Appendix A Appendix A: Derivation of the double driving scheme

Let us consider a two level system with an energy gap and random spin-bath noise along , under a continuous driving with amplitude and time-dependent phase modulation of the form . If the fluctuation in the driving amplitude is , the Hamiltonian of the system takes the form

By moving to the rotating frame, with respect to , the effective Hamiltonian yields , with the evolution operator . Since commutes with , only the term is affected by :

In the rotating wave approximation, the rotating terms can be neglected. In the limit we get , . Under these assumptions, the Hamiltonian in the first interaction picture yields

If the Rabi frequency is much larger than the dominant frequencies of the spin-bath, the last term is greatly diminished. By moving to the rotating frame, with respect to , the remaining part of the first term is . The second term yields

In the rotating wave approximation, the rotating terms can be neglected, and the Hamiltonian in the second interaction picture yields

which in the case of small yields to Eq. 3.

Appendix B Appendix B: Simulation details

In order to simulate the decoherence of the spin state under continuous driving, the initial state taken into account was along the axis perpendicular to the driving (the “y” axis). Due to the hyperfine coupling with nitrogen nuclear spins, of the initial state was detuned from the driving frequency by MHz, where the width of each peak was set to MHz (Normally distributed). The decoherence curves were simulated under the evolution of the Hamiltonian in the first interaction picture (appendix A), where both the spin bath-noise , and amplitude fluctuations , were modeled as Ornstein-Uhlenbeck (OU) processes Wang and Uhlenbeck (1945); Hanson et al. (2008). The OU processes had a zero expectation value and a correlation function of , where is the correlation time of the noise and is the diffusion coefficient. For both spin-bath and amplitude fluctuations, the OU process was realized by an exact algorithm Gillespie (1996), given by the time propagation for a time step of and a unit Gaussian random number . For the spin-bath noise , we used a correlation time of s and a diffusion coefficient of MHz, estimated from the nitrogen (P1) defect concentration in the sample (in accordance with a pure dephasing time of ns and a s by a Hahn Echo pulse). For the amplitude fluctuations, we chose s and set , where is the relative amplitude error, which was determined experimentally. Spin-dynamic simulations under this evolution led to theoretical decoherence curves similar to Fig. 2(a).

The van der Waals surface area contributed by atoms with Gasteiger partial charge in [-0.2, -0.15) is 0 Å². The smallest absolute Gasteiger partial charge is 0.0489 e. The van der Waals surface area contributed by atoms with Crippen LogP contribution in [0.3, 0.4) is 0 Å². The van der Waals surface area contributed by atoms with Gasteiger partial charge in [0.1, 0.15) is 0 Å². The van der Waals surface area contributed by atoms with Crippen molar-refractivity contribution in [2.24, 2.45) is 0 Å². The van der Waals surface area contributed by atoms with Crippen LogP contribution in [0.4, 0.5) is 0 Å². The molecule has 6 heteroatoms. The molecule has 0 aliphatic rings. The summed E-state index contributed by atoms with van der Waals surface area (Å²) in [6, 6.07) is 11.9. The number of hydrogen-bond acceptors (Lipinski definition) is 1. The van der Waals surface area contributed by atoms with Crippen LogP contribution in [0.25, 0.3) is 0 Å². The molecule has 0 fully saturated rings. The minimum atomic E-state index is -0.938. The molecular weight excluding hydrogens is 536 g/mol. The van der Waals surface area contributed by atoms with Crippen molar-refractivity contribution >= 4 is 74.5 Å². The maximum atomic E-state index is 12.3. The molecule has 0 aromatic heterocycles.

The simulations were performed for different modulation strengnths , and typical decay times were extracted for each by a simple exponential fitting. The red dots in Fig. 3 represent simulation results for these decoherence times at various modulation strengths, in agreement with the experimental results.

Appendix C Appendix C: Phase versus amplitude modulation results

In Fig. 5 we demonstrate the similarity between the results obtained from amplitude (Eq. 4) and phase (Eq. 5) modulation with equal strength . Since both amplitude and phase were introduced by the same channels of the AWG acting as the same noise source, these results are comparable. Other modulation strengths provided comparable results as well. We expect that by using an AWG with faster sampling rate, allowing the full modulated waveform to be directly programmed, much higher phase accuracy could be achieved, thus providing an advantage to the phase-modulated scheme.

Figure 5: (Color online) Comparison between the fidelity of NV ensemble spin state initialized (a) along the axis and (b) along the axis for amplitude (Eq. 4) and phase (Eq. 5) modulations with equal strength . Other modulation strengths produced comparable results as well.

Appendix D Appendix D: Description of fidelity measurements

Our measurements presented in figure 2 are performed as follows: we first use a long (s) 532 nm laser pulse to initialize the ensemble state along the axis, measure the resulting fluorescence level , and then rotate the state toward the axis using a resonant pulse. In order to extract the decoherence curves, we next need to measure the fidelity between this initial state and the final state after the modulated continuous driving is applied. In order to overcome technical drifts (such as instabilities from the laser / AOM), we project our final state twice using resonant pulses: the first time toward the axis, and the second time toward the axis, and measure the resulting fluorescence levels respectively. In order to express the fidelity between the final and initial states, these resulting fluorescence levels are then divided by the initial fluorescence level , and in order to overcome the above-mentioned instabilities, the final results (the axis in the plots) is expressed in terms of contrast between these two values .